Aw Shucks, Why Not Let the UN Control the Internet?
Tough question. But I'm trying here. Let us count the ways:
1) Letter-writing could make a comeback. The Internet has pretty much wiped out the days when you'd communicate from afar by feeding a sheet of paper into a typewriter, and crafting something that would survive the test of time -- or at least the time needed for post office delivery. (Of course, the post office is on its way out of business. But one step at a time... .) But if Web communications are subject to the same system that brings us the UN budget process, we may all be driven back to the joys not only of letter writing, but of transmitting information by pen, ink, and pony express.
2) Folks would have a lot more free time. All those hours spent surfing the Web, connecting with people, doing business, research and other activities of that sort, would start to look a lot less cost-efficient. Hobbies such as knitting, darning socks and weeding the vegetable garden might start to look a lot more attractive, especially as the global economy, choked off from the current wave of communication and information, heads into a real nosedive.
3) Greater certainty, which -- let us admit it -- brings its own brand of relief. You wouldn't have to wonder anymore if government censors are spying on your communications. You'd be sure of it.
4) No more worries about whether the UN is trying to take over the Internet. Instead of living in a state of anxiety every time the UN's club of governments gathers to debate proposals for global regulation and taxes, instead of fearing encroachments on your wallet and your freedom, you could relax, secure in the knowledge that it's a done deal.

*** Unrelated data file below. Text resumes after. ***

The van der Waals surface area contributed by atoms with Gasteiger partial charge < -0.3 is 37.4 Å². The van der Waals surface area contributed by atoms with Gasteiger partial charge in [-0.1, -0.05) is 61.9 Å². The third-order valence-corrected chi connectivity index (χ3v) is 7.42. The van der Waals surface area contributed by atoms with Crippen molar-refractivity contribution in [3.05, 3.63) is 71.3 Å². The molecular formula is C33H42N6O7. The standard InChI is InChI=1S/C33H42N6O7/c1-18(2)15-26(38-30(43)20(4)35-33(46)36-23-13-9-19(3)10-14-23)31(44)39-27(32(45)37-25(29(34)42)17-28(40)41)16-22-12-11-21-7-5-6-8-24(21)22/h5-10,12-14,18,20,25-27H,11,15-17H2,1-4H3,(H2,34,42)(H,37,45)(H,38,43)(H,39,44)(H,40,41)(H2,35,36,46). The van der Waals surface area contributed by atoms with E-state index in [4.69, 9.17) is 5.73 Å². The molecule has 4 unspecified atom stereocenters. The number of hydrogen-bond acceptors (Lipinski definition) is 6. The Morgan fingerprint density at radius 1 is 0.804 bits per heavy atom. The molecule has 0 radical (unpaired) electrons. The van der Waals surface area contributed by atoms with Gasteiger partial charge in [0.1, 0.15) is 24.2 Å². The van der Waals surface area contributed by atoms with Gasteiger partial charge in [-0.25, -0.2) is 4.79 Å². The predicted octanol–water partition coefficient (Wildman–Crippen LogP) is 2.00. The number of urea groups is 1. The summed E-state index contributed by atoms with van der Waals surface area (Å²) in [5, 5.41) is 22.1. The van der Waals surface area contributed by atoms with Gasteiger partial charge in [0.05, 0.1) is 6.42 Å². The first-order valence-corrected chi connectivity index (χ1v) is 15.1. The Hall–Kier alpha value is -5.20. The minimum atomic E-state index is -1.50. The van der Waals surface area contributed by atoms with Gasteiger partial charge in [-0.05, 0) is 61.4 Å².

5) More jobs at the UN's ITU. Admittedly, that's not a help to most of the world's population. But for the lucky few, there will likely be more of these UN posts which on top of handsome base salaries offer, to the right applicants, such amenities as assignment grants, dependency allowances, education grants, travel and home leave reimbursement, health insurance, rental subsidies and exemption from income tax.
Perhaps there are other benefits as well to a UN Internet grab. That's the list I've been able to come up with. And now, if you'll excuse me, I have to go exhume my old manual typewriter from the back of the closet, and go online, while that's still a reasonable option, to hunt down some vintage typewriter ribbons.
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